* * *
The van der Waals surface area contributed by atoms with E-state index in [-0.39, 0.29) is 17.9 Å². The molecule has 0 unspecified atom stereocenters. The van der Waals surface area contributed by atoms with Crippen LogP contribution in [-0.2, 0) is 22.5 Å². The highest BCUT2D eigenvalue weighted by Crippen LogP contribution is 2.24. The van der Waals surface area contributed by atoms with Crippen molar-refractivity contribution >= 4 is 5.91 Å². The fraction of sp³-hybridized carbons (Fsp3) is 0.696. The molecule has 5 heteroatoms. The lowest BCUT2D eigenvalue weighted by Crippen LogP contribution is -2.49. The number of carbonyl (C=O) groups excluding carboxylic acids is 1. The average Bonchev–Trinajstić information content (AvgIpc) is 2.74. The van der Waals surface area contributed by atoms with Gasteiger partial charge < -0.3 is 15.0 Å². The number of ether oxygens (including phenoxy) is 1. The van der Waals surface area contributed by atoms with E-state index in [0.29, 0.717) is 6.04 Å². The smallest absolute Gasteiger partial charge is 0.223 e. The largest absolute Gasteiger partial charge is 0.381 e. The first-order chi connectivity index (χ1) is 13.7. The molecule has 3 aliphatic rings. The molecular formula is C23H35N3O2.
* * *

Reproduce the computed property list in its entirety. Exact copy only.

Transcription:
The van der Waals surface area contributed by atoms with E-state index in [-0.39, 0.29) is 17.9 Å². The molecule has 0 unspecified atom stereocenters. The van der Waals surface area contributed by atoms with Crippen LogP contribution in [-0.2, 0) is 22.5 Å². The highest BCUT2D eigenvalue weighted by Crippen LogP contribution is 2.24. The van der Waals surface area contributed by atoms with Crippen molar-refractivity contribution >= 4 is 5.91 Å². The fraction of sp³-hybridized carbons (Fsp3) is 0.696. The molecule has 5 heteroatoms. The lowest BCUT2D eigenvalue weighted by Crippen LogP contribution is -2.49. The number of carbonyl (C=O) groups excluding carboxylic acids is 1. The average Bonchev–Trinajstić information content (AvgIpc) is 2.74. The van der Waals surface area contributed by atoms with Gasteiger partial charge < -0.3 is 15.0 Å². The number of ether oxygens (including phenoxy) is 1. The van der Waals surface area contributed by atoms with E-state index in [0.29, 0.717) is 6.04 Å². The smallest absolute Gasteiger partial charge is 0.223 e. The largest absolute Gasteiger partial charge is 0.381 e. The first-order chi connectivity index (χ1) is 13.7. The molecule has 3 aliphatic rings. The molecular formula is C23H35N3O2.